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In phase 3 trials, the nerve growth factor inhibitor tanezumab significantly relieved the pain of hip osteoarthritis, compared to placebo.
Brown MT, Murphy FT, Radin DM et al. Tanezumab reduces osteoarthritic hip pain_ Results of a randomized, double-blind, placebo-controlled phase 3 trial. Arthritis & Rheumatism (2013) Accepted Article, doi: 10.1002/art.37950 (/journal/10.1002/(ISSN)1529-0131/accepted)
Pain from osteoarthritis (OA) of the hip responds significantly better to tanezumab than to placebo, according to a large phase 3 study.
The 32-week double-blind, placebo-controlled trial of tanezumab, a monoclonal antibody that targets nerve growth factor, included 621 patients with hip OA who had inadequate pain relief from non-opiate medications, were unwilling or unable to take such drugs, or were candidates for intraarticular injections or hip replacement. They were randomized to receive either placebo or 2.5 mg, 5 mg, or 10 mg of intravenous tanezumab at weeks 1, 8 and 16.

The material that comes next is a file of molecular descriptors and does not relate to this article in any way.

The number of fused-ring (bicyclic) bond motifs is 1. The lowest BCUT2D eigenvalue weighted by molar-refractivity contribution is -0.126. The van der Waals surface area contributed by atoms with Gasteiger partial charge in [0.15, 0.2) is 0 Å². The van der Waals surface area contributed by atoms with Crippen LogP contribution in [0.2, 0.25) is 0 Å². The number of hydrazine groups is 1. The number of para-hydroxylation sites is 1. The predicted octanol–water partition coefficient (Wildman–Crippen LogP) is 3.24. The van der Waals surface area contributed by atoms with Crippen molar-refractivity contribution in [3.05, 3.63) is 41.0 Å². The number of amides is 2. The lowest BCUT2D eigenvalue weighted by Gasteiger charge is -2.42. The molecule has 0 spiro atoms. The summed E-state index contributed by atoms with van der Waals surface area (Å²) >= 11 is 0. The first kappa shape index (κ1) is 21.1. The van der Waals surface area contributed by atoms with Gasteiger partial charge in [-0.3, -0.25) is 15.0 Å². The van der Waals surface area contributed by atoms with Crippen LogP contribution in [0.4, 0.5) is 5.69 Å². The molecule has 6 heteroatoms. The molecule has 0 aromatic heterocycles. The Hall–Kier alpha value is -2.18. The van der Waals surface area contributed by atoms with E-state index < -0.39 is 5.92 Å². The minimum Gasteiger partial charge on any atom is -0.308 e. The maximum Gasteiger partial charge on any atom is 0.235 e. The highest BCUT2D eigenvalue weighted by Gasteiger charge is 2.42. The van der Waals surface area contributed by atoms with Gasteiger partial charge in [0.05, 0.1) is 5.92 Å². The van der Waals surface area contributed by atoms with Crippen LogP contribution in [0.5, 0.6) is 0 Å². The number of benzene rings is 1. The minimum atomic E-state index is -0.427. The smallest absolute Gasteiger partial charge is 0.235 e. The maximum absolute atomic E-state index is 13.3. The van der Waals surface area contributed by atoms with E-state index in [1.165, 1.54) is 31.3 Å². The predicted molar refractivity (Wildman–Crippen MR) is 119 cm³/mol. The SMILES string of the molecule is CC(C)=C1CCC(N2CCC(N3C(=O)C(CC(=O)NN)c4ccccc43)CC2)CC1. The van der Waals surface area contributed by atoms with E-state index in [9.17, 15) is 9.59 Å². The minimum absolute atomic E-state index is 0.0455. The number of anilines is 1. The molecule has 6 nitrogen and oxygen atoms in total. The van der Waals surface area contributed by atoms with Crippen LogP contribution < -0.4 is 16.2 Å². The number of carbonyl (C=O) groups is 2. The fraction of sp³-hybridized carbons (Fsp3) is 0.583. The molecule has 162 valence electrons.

Patients in each tanezumab group had significant improvement versus placebo in the study’s three co-primary endpoints -- pain and physical function (WOMAC Pain subscale, WOMAC Physical Function subscale) and the Patient’s Global Assessment of OA (PGA).
In particular, tanezumab groups had greater reductions (≥30%, ≥50%, ≥70%, and ≥90%, respectively) in the WOMAC Pain subscale than those in the placebo group at week 16.
The overall incidence of serious adverse incidents (AEs) was similar in the tanezumab groups (55–58%) versus 44% for placebo. The predominant adverse effects were eripheral edema, infections in the upper respiratory or urinary tract, pain in an extremity, arthralgia or paresthesia, and headache. Safety findings were similar to those previously reported.
The tanezumab OA clinical program was placed on temporary hold in 2010 by the FDA because of AEs leading to joint replacement in eight patients (five of them in the treatment group). The agency lifted the hold last year, recommending continued development of the drug.